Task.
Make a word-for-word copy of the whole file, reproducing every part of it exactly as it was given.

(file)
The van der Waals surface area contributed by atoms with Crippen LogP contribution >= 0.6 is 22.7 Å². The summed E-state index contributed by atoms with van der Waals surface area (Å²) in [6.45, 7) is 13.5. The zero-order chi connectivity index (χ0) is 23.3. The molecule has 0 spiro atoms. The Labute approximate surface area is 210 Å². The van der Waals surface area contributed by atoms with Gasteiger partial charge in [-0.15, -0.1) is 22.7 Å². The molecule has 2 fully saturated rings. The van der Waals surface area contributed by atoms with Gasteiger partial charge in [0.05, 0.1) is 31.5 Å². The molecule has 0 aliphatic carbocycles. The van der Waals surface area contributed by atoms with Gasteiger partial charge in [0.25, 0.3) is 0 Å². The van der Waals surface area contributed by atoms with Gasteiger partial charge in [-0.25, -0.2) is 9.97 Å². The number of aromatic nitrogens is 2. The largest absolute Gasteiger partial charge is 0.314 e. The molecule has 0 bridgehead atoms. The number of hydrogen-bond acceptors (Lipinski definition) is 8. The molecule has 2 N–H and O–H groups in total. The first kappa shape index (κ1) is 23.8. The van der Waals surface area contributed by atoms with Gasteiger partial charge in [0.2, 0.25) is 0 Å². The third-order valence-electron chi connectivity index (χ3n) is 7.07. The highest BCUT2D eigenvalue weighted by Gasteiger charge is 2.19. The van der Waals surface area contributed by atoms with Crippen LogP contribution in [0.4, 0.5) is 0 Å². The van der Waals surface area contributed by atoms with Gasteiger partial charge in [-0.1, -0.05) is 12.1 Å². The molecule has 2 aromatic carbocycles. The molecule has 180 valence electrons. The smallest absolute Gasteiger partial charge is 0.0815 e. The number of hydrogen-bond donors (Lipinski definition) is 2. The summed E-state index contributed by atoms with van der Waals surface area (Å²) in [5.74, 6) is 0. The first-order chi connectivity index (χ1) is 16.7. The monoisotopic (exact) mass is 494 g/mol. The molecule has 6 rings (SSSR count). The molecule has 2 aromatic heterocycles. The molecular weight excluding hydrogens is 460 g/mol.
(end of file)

The van der Waals surface area contributed by atoms with Crippen LogP contribution >= 0.6 is 22.7 Å². The summed E-state index contributed by atoms with van der Waals surface area (Å²) in [6.45, 7) is 13.5. The zero-order chi connectivity index (χ0) is 23.3. The molecule has 0 spiro atoms. The Labute approximate surface area is 210 Å². The van der Waals surface area contributed by atoms with Gasteiger partial charge in [-0.15, -0.1) is 22.7 Å². The molecule has 2 fully saturated rings. The van der Waals surface area contributed by atoms with Gasteiger partial charge in [0.05, 0.1) is 31.5 Å². The molecule has 0 aliphatic carbocycles. The van der Waals surface area contributed by atoms with Gasteiger partial charge in [0.25, 0.3) is 0 Å². The van der Waals surface area contributed by atoms with Gasteiger partial charge in [-0.25, -0.2) is 9.97 Å². The number of aromatic nitrogens is 2. The largest absolute Gasteiger partial charge is 0.314 e. The molecule has 0 bridgehead atoms. The number of hydrogen-bond acceptors (Lipinski definition) is 8. The molecule has 2 N–H and O–H groups in total. The first kappa shape index (κ1) is 23.8. The van der Waals surface area contributed by atoms with Gasteiger partial charge in [0.2, 0.25) is 0 Å². The third-order valence-electron chi connectivity index (χ3n) is 7.07. The highest BCUT2D eigenvalue weighted by Gasteiger charge is 2.19. The van der Waals surface area contributed by atoms with Crippen LogP contribution in [0.4, 0.5) is 0 Å². The van der Waals surface area contributed by atoms with Gasteiger partial charge in [-0.1, -0.05) is 12.1 Å². The molecule has 2 aromatic carbocycles. The molecule has 180 valence electrons. The smallest absolute Gasteiger partial charge is 0.0815 e. The number of hydrogen-bond donors (Lipinski definition) is 2. The summed E-state index contributed by atoms with van der Waals surface area (Å²) in [5.74, 6) is 0. The first-order chi connectivity index (χ1) is 16.7. The monoisotopic (exact) mass is 494 g/mol. The molecule has 6 rings (SSSR count). The molecule has 2 aromatic heterocycles. The molecular weight excluding hydrogens is 460 g/mol.